Recoding the Boys’ Club: The Experiences and Future of Women in Political Technology

Kreiss, Daniel; Adams, Kirsten; Ciesielski, Jenni; Frauenfelder, Kate; Micchia, Gabrielle; Fernandez, Haley; Lowe, Brinley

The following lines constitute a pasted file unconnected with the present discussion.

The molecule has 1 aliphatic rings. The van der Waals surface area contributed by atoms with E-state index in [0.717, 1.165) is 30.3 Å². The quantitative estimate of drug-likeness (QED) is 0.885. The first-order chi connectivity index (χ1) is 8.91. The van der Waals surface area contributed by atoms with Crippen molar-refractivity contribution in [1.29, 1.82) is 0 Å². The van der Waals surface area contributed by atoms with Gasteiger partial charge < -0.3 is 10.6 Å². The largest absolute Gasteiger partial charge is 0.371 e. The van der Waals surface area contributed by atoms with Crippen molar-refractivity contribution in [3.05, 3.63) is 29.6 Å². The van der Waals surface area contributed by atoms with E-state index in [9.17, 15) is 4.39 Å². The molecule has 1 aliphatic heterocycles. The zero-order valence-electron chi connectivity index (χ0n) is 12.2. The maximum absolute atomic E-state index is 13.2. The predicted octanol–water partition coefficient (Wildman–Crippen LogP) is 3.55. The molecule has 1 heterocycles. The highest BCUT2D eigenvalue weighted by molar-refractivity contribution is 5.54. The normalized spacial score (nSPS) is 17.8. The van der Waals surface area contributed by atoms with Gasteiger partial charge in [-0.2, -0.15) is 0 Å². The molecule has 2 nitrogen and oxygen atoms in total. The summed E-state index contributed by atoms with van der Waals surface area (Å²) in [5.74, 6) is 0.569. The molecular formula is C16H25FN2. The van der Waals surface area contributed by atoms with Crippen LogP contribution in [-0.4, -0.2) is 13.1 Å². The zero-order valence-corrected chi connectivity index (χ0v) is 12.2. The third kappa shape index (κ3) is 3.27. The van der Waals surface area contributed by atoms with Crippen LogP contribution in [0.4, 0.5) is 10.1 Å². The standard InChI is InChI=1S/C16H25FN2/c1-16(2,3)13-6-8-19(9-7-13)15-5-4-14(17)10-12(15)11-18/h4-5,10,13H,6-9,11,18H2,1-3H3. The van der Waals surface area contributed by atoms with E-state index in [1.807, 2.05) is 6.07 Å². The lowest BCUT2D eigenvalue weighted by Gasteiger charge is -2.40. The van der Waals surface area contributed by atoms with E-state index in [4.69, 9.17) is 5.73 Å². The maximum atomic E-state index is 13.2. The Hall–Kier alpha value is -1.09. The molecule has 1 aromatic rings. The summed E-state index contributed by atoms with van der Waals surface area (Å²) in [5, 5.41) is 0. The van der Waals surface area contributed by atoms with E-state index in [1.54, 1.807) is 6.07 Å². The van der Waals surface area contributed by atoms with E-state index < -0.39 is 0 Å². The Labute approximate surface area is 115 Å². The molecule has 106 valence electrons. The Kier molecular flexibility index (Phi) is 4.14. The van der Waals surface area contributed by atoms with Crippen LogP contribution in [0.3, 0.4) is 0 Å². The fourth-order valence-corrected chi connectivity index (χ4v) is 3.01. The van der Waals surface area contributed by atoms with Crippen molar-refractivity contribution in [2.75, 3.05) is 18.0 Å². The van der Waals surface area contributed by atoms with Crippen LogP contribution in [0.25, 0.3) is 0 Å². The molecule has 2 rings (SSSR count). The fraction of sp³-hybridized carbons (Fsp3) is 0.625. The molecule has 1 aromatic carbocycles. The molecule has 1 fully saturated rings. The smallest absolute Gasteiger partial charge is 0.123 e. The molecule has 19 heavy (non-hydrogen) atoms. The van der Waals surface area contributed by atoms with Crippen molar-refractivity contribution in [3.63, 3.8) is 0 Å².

This book offers the first in-depth look at the employment patterns and work experiences of women working in political technology on presidential campaigns in the United States. The book draws on a unique data set of 1,004 staffers working in political technology on presidential campaigns during the 2004, 2008, 2012, and 2016 election cycles; analysis of hiring patterns during the 2020 presidential primary cycle; and interviews with forty-five women who worked on twelve different presidential campaigns. The book reveals that women are underrepresented in political tech and especially in leadership positions, struggle to make their voices heard on campaigns, and have few means of holding people accountable for inappropriate behavior. This book is animated by the lived experiences of women. It conveys the struggles that many women endured to gain access to campaign workspaces and the battles for inclusion many faced once they got there. It shows how few formal channels women had to hold men accountable for sexist or demeaning behavior that prevented them from being the best they could be at their jobs. All with the aim of helping those who do this work create more gender-equitable and inclusive workplaces—and ones that value the ideas and skills of all those who work to get candidates elected. For those women entering the field or their careers more generally, this book offers an inside look at what those who came before experienced to help them navigate workplaces dominated by men.